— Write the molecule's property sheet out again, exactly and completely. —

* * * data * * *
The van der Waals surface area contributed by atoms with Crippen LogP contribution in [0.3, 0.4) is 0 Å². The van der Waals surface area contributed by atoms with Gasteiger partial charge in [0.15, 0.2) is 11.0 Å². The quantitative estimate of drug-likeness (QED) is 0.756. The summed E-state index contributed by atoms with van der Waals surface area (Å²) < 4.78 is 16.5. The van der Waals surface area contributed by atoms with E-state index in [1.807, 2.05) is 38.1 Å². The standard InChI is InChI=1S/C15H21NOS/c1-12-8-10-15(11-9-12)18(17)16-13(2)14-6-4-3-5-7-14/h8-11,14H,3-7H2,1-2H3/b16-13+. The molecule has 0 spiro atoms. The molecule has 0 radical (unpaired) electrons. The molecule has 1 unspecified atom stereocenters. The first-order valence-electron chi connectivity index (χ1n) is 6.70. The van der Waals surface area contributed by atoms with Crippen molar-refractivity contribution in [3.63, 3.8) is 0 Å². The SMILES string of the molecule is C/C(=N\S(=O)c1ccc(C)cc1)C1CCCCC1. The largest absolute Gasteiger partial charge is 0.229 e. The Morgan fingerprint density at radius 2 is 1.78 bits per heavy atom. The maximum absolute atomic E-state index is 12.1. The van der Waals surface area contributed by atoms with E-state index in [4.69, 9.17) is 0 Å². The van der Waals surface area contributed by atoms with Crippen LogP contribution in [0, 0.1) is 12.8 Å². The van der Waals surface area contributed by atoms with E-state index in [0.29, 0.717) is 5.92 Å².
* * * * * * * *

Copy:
The van der Waals surface area contributed by atoms with Crippen LogP contribution in [0.3, 0.4) is 0 Å². The van der Waals surface area contributed by atoms with Gasteiger partial charge in [0.15, 0.2) is 11.0 Å². The quantitative estimate of drug-likeness (QED) is 0.756. The summed E-state index contributed by atoms with van der Waals surface area (Å²) < 4.78 is 16.5. The van der Waals surface area contributed by atoms with E-state index in [1.807, 2.05) is 38.1 Å². The standard InChI is InChI=1S/C15H21NOS/c1-12-8-10-15(11-9-12)18(17)16-13(2)14-6-4-3-5-7-14/h8-11,14H,3-7H2,1-2H3/b16-13+. The molecule has 0 spiro atoms. The molecule has 0 radical (unpaired) electrons. The molecule has 1 unspecified atom stereocenters. The first-order valence-electron chi connectivity index (χ1n) is 6.70. The van der Waals surface area contributed by atoms with Crippen molar-refractivity contribution in [3.63, 3.8) is 0 Å². The SMILES string of the molecule is C/C(=N\S(=O)c1ccc(C)cc1)C1CCCCC1. The largest absolute Gasteiger partial charge is 0.229 e. The Morgan fingerprint density at radius 2 is 1.78 bits per heavy atom. The maximum absolute atomic E-state index is 12.1. The van der Waals surface area contributed by atoms with E-state index in [4.69, 9.17) is 0 Å². The van der Waals surface area contributed by atoms with Crippen LogP contribution in [0, 0.1) is 12.8 Å². The van der Waals surface area contributed by atoms with E-state index in [0.29, 0.717) is 5.92 Å².